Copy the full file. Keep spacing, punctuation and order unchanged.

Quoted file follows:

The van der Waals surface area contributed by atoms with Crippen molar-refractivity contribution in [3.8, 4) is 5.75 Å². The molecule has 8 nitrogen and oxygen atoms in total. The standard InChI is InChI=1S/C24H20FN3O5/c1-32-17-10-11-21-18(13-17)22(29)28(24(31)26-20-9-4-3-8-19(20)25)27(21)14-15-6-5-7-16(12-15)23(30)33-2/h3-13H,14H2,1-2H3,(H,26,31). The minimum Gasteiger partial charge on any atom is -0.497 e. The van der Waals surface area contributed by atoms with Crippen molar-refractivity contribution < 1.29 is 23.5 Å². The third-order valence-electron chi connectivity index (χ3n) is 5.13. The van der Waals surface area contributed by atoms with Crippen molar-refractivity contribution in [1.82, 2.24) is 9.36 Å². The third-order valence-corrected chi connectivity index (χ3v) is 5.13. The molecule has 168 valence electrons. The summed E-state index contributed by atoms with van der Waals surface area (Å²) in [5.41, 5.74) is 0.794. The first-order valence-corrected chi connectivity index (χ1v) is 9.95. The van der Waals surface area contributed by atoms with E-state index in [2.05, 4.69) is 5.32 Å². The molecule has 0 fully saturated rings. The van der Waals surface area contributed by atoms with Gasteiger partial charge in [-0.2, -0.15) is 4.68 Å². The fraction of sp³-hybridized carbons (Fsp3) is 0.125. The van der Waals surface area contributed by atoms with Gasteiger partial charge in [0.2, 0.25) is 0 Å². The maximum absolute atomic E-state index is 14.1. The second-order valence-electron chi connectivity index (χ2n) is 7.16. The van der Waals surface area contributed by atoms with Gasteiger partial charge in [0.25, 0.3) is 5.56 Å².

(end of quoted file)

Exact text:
The van der Waals surface area contributed by atoms with Crippen molar-refractivity contribution in [3.8, 4) is 5.75 Å². The molecule has 8 nitrogen and oxygen atoms in total. The standard InChI is InChI=1S/C24H20FN3O5/c1-32-17-10-11-21-18(13-17)22(29)28(24(31)26-20-9-4-3-8-19(20)25)27(21)14-15-6-5-7-16(12-15)23(30)33-2/h3-13H,14H2,1-2H3,(H,26,31). The minimum Gasteiger partial charge on any atom is -0.497 e. The van der Waals surface area contributed by atoms with Crippen molar-refractivity contribution < 1.29 is 23.5 Å². The third-order valence-electron chi connectivity index (χ3n) is 5.13. The van der Waals surface area contributed by atoms with Crippen molar-refractivity contribution in [1.82, 2.24) is 9.36 Å². The third-order valence-corrected chi connectivity index (χ3v) is 5.13. The molecule has 168 valence electrons. The summed E-state index contributed by atoms with van der Waals surface area (Å²) in [5.41, 5.74) is 0.794. The first-order valence-corrected chi connectivity index (χ1v) is 9.95. The van der Waals surface area contributed by atoms with E-state index in [2.05, 4.69) is 5.32 Å². The molecule has 0 fully saturated rings. The van der Waals surface area contributed by atoms with Gasteiger partial charge in [-0.2, -0.15) is 4.68 Å². The fraction of sp³-hybridized carbons (Fsp3) is 0.125. The van der Waals surface area contributed by atoms with Gasteiger partial charge in [0.2, 0.25) is 0 Å². The maximum absolute atomic E-state index is 14.1. The second-order valence-electron chi connectivity index (χ2n) is 7.16. The van der Waals surface area contributed by atoms with Gasteiger partial charge in [0.25, 0.3) is 5.56 Å².